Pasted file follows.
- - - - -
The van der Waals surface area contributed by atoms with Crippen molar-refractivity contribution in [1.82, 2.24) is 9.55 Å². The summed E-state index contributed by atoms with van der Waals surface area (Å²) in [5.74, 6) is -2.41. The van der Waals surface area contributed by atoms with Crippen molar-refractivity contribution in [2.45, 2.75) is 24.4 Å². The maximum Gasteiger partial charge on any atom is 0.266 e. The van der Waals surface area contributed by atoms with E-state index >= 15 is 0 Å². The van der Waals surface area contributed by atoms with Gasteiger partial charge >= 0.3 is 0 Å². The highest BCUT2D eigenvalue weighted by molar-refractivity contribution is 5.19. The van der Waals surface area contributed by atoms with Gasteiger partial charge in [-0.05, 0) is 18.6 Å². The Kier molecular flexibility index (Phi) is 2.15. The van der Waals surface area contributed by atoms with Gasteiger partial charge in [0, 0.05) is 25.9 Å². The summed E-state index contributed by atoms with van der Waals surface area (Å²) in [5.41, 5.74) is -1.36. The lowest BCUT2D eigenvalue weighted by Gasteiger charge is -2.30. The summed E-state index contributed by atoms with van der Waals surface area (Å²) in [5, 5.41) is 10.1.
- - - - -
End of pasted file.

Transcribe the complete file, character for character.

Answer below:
The van der Waals surface area contributed by atoms with Crippen molar-refractivity contribution in [1.82, 2.24) is 9.55 Å². The summed E-state index contributed by atoms with van der Waals surface area (Å²) in [5.74, 6) is -2.41. The van der Waals surface area contributed by atoms with Crippen molar-refractivity contribution in [2.45, 2.75) is 24.4 Å². The maximum Gasteiger partial charge on any atom is 0.266 e. The van der Waals surface area contributed by atoms with E-state index >= 15 is 0 Å². The van der Waals surface area contributed by atoms with Gasteiger partial charge >= 0.3 is 0 Å². The highest BCUT2D eigenvalue weighted by molar-refractivity contribution is 5.19. The van der Waals surface area contributed by atoms with Gasteiger partial charge in [-0.05, 0) is 18.6 Å². The Kier molecular flexibility index (Phi) is 2.15. The van der Waals surface area contributed by atoms with Gasteiger partial charge in [0, 0.05) is 25.9 Å². The summed E-state index contributed by atoms with van der Waals surface area (Å²) in [5.41, 5.74) is -1.36. The lowest BCUT2D eigenvalue weighted by Gasteiger charge is -2.30. The summed E-state index contributed by atoms with van der Waals surface area (Å²) in [5, 5.41) is 10.1.